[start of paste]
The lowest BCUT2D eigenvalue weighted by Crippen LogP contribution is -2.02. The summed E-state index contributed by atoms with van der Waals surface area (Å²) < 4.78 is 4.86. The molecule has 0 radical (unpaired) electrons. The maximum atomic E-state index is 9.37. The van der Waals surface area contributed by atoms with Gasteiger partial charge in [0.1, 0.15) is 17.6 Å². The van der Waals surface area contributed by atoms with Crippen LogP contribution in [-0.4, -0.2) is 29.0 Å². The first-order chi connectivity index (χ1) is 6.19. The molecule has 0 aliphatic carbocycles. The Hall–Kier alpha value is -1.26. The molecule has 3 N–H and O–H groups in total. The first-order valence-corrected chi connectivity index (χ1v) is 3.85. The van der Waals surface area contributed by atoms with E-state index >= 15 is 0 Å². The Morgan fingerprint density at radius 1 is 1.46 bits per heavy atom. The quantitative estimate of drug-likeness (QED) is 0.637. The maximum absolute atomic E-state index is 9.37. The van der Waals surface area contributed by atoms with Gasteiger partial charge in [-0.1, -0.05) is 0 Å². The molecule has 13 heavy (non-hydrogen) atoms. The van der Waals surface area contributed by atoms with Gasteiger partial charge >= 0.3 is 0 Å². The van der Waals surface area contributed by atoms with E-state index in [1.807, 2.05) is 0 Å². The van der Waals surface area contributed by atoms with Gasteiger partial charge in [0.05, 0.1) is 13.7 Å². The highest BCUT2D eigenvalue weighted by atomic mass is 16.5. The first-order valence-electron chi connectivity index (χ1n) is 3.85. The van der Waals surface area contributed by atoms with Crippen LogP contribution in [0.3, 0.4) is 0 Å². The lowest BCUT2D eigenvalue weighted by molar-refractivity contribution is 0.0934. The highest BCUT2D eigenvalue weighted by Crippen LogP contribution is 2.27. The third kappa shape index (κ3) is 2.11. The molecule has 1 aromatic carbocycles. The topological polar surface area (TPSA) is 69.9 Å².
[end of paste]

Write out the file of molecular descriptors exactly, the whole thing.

The lowest BCUT2D eigenvalue weighted by Crippen LogP contribution is -2.02. The summed E-state index contributed by atoms with van der Waals surface area (Å²) < 4.78 is 4.86. The molecule has 0 radical (unpaired) electrons. The maximum atomic E-state index is 9.37. The van der Waals surface area contributed by atoms with Gasteiger partial charge in [0.1, 0.15) is 17.6 Å². The van der Waals surface area contributed by atoms with Crippen LogP contribution in [-0.4, -0.2) is 29.0 Å². The first-order chi connectivity index (χ1) is 6.19. The molecule has 0 aliphatic carbocycles. The Hall–Kier alpha value is -1.26. The molecule has 3 N–H and O–H groups in total. The first-order valence-corrected chi connectivity index (χ1v) is 3.85. The van der Waals surface area contributed by atoms with E-state index >= 15 is 0 Å². The Morgan fingerprint density at radius 1 is 1.46 bits per heavy atom. The quantitative estimate of drug-likeness (QED) is 0.637. The maximum absolute atomic E-state index is 9.37. The van der Waals surface area contributed by atoms with Gasteiger partial charge in [-0.1, -0.05) is 0 Å². The molecule has 13 heavy (non-hydrogen) atoms. The van der Waals surface area contributed by atoms with Gasteiger partial charge >= 0.3 is 0 Å². The van der Waals surface area contributed by atoms with E-state index in [1.807, 2.05) is 0 Å². The van der Waals surface area contributed by atoms with Gasteiger partial charge in [0.05, 0.1) is 13.7 Å². The highest BCUT2D eigenvalue weighted by atomic mass is 16.5. The first-order valence-electron chi connectivity index (χ1n) is 3.85. The van der Waals surface area contributed by atoms with Crippen LogP contribution in [0.3, 0.4) is 0 Å². The lowest BCUT2D eigenvalue weighted by molar-refractivity contribution is 0.0934. The highest BCUT2D eigenvalue weighted by Crippen LogP contribution is 2.27. The third kappa shape index (κ3) is 2.11. The molecule has 1 aromatic carbocycles. The topological polar surface area (TPSA) is 69.9 Å².